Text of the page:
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I have noticed that structural studies of the cerebellum, regardless of the focus of the study (neurodegenerative, autism, alcoholism, drummers) usually report left-sided and right-sided results. Even when the issue of laterality is absent from the study.

Is there anything particular about the cerebellum that is of good practice to report both sides? when studying the structure, does this also happen with the cerebral cortex?

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  • $\begingroup$ Welcome to Psychology & Neuroscience. It maybe because my general reasearch areas are not in the neuroscience half of this site, but this question is unclear to me. Could you please elaborate on what you are after? Maybe you could provide some example papers to clarify things too? $\endgroup$ Sep 24, 2022 at 5:07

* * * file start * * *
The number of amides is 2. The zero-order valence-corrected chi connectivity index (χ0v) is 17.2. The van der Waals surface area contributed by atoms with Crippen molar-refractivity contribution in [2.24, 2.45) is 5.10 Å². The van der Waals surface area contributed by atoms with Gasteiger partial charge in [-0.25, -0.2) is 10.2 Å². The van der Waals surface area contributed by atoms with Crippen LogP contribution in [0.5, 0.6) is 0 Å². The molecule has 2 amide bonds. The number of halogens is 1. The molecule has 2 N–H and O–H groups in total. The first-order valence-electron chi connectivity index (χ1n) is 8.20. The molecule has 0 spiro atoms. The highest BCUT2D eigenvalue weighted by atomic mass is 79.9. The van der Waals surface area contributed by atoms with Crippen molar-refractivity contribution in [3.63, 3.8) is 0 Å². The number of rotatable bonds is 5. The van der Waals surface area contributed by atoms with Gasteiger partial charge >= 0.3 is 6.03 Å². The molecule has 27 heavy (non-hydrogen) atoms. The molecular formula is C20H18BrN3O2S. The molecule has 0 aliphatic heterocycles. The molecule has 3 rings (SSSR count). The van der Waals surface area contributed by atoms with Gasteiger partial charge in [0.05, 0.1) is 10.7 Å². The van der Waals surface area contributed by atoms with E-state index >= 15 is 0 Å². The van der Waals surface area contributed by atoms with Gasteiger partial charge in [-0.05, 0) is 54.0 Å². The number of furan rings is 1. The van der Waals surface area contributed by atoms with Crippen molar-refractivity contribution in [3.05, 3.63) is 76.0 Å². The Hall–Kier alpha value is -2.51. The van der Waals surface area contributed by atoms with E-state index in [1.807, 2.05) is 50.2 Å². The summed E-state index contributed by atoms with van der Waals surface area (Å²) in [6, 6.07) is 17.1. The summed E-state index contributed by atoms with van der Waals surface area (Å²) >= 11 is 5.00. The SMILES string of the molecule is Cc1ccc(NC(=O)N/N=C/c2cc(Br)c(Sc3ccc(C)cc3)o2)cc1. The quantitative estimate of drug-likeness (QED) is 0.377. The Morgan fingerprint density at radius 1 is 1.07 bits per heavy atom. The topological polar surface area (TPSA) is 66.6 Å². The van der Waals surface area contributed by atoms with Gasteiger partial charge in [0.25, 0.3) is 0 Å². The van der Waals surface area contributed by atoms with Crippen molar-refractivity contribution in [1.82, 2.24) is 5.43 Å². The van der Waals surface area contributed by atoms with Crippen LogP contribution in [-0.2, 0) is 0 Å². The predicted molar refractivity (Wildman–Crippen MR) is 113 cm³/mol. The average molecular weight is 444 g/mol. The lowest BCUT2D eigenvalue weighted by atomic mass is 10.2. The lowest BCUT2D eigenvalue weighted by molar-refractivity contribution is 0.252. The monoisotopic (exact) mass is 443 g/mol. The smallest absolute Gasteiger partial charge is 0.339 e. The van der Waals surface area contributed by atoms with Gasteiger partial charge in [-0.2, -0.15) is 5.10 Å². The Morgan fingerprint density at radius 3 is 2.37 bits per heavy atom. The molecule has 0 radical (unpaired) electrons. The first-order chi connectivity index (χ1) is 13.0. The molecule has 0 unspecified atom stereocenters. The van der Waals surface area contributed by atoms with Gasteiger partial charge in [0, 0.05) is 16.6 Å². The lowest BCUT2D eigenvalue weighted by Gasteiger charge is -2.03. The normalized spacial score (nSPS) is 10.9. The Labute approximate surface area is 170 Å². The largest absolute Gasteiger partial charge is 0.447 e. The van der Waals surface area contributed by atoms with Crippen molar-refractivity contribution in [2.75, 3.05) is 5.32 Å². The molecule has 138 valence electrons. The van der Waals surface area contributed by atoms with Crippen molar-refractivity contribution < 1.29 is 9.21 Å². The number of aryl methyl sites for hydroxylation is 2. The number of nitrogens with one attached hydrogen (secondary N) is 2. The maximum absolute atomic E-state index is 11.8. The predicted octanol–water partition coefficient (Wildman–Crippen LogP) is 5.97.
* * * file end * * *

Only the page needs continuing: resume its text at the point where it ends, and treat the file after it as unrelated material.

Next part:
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    $\begingroup$ I agree with Chris - The brain is a bilateral structure, almost all structures have a mirror counterpart (some exceptions exist), so what are you exactly after? Implicitly you seem to say: 'scientific reports on the rest of the brain never lateralize their results', which is most definitely not true; for instance generalized epilepsy versus partial epilepsy is explained mostly, if not totally by the recruitment of seizure activity of both hemispheres in generalized, but not partial/focal epilepsias. $\endgroup$
    – AliceD
    Sep 27, 2022 at 19:26

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